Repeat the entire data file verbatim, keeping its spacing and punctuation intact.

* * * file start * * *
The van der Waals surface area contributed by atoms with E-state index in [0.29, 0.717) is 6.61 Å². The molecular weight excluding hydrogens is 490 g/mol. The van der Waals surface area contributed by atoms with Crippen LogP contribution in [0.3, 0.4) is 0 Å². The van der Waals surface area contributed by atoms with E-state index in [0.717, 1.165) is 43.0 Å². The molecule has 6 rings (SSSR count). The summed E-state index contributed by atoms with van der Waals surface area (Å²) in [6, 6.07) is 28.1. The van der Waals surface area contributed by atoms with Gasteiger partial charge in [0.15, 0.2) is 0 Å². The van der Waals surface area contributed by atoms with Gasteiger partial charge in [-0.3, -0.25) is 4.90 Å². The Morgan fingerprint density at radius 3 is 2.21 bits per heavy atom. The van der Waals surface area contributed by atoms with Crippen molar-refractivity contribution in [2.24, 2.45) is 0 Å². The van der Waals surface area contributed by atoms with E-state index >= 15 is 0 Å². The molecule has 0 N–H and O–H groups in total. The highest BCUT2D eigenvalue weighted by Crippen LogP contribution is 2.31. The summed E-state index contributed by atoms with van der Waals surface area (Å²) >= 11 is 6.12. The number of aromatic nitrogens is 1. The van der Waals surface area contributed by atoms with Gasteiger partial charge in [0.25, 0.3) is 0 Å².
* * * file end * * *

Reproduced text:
The van der Waals surface area contributed by atoms with E-state index in [0.29, 0.717) is 6.61 Å². The molecular weight excluding hydrogens is 490 g/mol. The van der Waals surface area contributed by atoms with Crippen LogP contribution in [0.3, 0.4) is 0 Å². The van der Waals surface area contributed by atoms with E-state index in [0.717, 1.165) is 43.0 Å². The molecule has 6 rings (SSSR count). The summed E-state index contributed by atoms with van der Waals surface area (Å²) in [6, 6.07) is 28.1. The van der Waals surface area contributed by atoms with Gasteiger partial charge in [0.15, 0.2) is 0 Å². The van der Waals surface area contributed by atoms with Gasteiger partial charge in [-0.3, -0.25) is 4.90 Å². The Morgan fingerprint density at radius 3 is 2.21 bits per heavy atom. The van der Waals surface area contributed by atoms with Crippen molar-refractivity contribution in [2.24, 2.45) is 0 Å². The van der Waals surface area contributed by atoms with E-state index >= 15 is 0 Å². The molecule has 0 N–H and O–H groups in total. The highest BCUT2D eigenvalue weighted by Crippen LogP contribution is 2.31. The summed E-state index contributed by atoms with van der Waals surface area (Å²) >= 11 is 6.12. The number of aromatic nitrogens is 1. The van der Waals surface area contributed by atoms with Gasteiger partial charge in [0.25, 0.3) is 0 Å².